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Tick, Tick . . . Wright Wakes Up

April 01, 2001|CHRIS DUFRESNE

MINNEAPOLIS — Sixty minutes isn't that long, unless you're a star player who hasn't scored in that time span during the biggest tournament of your life.

"I was thinking about it a lot," Arizona senior forward Michael Wright said. "I'm not going to lie to you. I was happy as hell for the team, but it was just like something was missing."

Not something. Someone.

From the start of last week's game against Illinois through the first half of Saturday's national semifinal game against Michigan State, Wright was a go-to guy who had gone bust.

The player who has scored as many as 28 points in a game this season and pulled down as many as 19 rebounds, found himself paddling with one oar in a basketball Bermuda Triangle.

In last week's 87-81 victory over Illinois, Wright did not attempt a shot from the field and had contributed only two rebounds in 20 minutes.

His bagel against Illinois kept Wright up all week.

"I always have trouble sleeping when I don't do my part," he said.

Yet he answered by sleepwalking through a scoreless first half against Michigan State, missing his only shot attempt.

Was this some sort of cosmic joke being played on Wright, a third-team All-American and long the team's strong, silent type.

"I was thinking all during the half, 'I hope I don't have one of those games again,' " he said.

Then, as strangely and mysteriously as his game disappeared, it returned.

Wright, in fact, started Arizona's ignition switch during a second-half blitz Saturday that did not end until Arizona had pulled off a stunning, 80-61 victory against the defending national champions.

"Shocking," Wright said of the victory.

Shocking is what we said of Wright's about-face.

He finished with 13 points, all in the second half, making six of 10 shots.

Wright's first basket since March 23 against Mississippi was a designed play that came out of the halftime chat.

The basket came 23 seconds into the half and put Arizona up, 34-32.

Two minutes later, Wright followed his own miss for a basket that pushed the lead to 41-30.

Wright's third basket, after he got a nice pass from center Loren Woods with 14:48 left, gave Arizona a 17-point lead.

After the game, reporters couldn't wait to find out what had come over Wright.

Halftime pep talk?

Change of sneakers?

A team intervention?

Wright said he just kept playing.

It didn't hurt that no one, including Coach Lute Olson, gave up on him.

Eugene Edgerson, a reserve forward but the only current Wildcat who logged playing time in the team's 1997 national title win against Kentucky, gently told Wright to get with the program.

"I said, 'Michael, we need you to play better in the second half,' " Edgerson said.

Luke Walton conveyed the same message.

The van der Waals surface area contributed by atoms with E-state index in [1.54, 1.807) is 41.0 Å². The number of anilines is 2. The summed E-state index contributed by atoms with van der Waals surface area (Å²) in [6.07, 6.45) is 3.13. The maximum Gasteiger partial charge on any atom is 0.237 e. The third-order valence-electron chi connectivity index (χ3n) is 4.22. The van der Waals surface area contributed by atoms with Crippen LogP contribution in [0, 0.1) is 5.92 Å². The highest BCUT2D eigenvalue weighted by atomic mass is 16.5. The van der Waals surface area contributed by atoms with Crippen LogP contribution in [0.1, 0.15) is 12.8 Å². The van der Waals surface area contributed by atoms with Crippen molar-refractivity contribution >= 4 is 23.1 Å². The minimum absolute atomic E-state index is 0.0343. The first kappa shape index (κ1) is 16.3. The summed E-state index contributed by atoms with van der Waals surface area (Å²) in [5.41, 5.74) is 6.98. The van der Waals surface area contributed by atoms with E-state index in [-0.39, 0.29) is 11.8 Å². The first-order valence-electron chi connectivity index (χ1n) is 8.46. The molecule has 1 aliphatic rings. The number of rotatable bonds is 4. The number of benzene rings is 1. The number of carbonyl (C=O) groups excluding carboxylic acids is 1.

"He just kind of nodded to us," Walton said of Wright, "and we knew he'd come out and play that way."

Why Wright had not played that way the previous 60 minutes was a mystery.

Wright has long been Arizona's most dependable inside scorer, a player who can get hustle baskets on nights he doesn't have his shooting touch.

Asked if he had ever gone that long without a basket, Wright said emphatically: "Never."

Wright entered the game averaging 16 points and eight rebounds.

He is described in the team's media notes as "Arizona's most consistent player this season."

Wright was an All-Pac-10 player, a Naismith and Wooden award finalist. He has amassed 33 "double-doubles" in his carer.

"You could count on him for 10 points and 10 rebounds every game," senior forward Justin Wessel said. "You just chalked it up."

Until recently.

Wessel thought Wright might have been pressing against Illinois because he was a star player at Chicago's Farragut Academy.

"He's a tough guy to read," Wessel said. "He always stays at the same level."

Inside, though, Wright was a mess.

All week he wondered how his team won the Midwest Regional while his game was headed south.

He wondered why he couldn't catch a break or a rebound.

"It was like, 'Oh, God, can I just get a rebound my way?' " Wright said. "Can I get a put-back? Or a garbage basket?"

The karma was not with him.

"I did get down on myself, in practice," he said. "I was missing shots. But I just told myself, 'Keep working hard, and eventually you're going to come out of it.' "

Wright came out of it at about the same time Arizona came out of its shoes.

Arizona's victory was, indeed, shocking, reminding some of Nevada Las Vegas' 30-point destruction of Duke in the 1990 NCAA title game.

Arizona's 16-1 run to start the second half won't be soon forgotten in Minneapolis or East Lansing.

"It was kind of crazy," Wright said. "It was like we kicked it up. You thought Michigan State would kick it up too. But they didn't."

Arizona has put together similar stretches this season.

On Jan. 20, in Tucson, after trailing by eight at halftime, Arizona outscored UCLA, 55-22, after the break.

On Feb. 17, at the Sports Arena, Arizona defeated USC by 44 points.

"We've had some good streaks," Wright said. "That second half against UCLA. But nothing like this. This is the Final Four."

And now, for Arizona, the Final Two.



ARIZONA (28-7) vs. DUKE (34-4)

6 p.m. PDT Monday, Ch. 2


Duke's Chris Duhon suffered a concussion in the second half against Maryland. D9


Athletic Arizona might have a slight advantage in Monday's championship game. D10



NOTRE DAME (33-2) vs. PURDUE (31-6)

5:30 p.m. PDT today, ESPN


Indiana bragging rights are at stake as the Boilermakers and Irish renew rivalry. D10


Everyone would have enjoyed this NCAA women's run, Diane Pucin writes. D10

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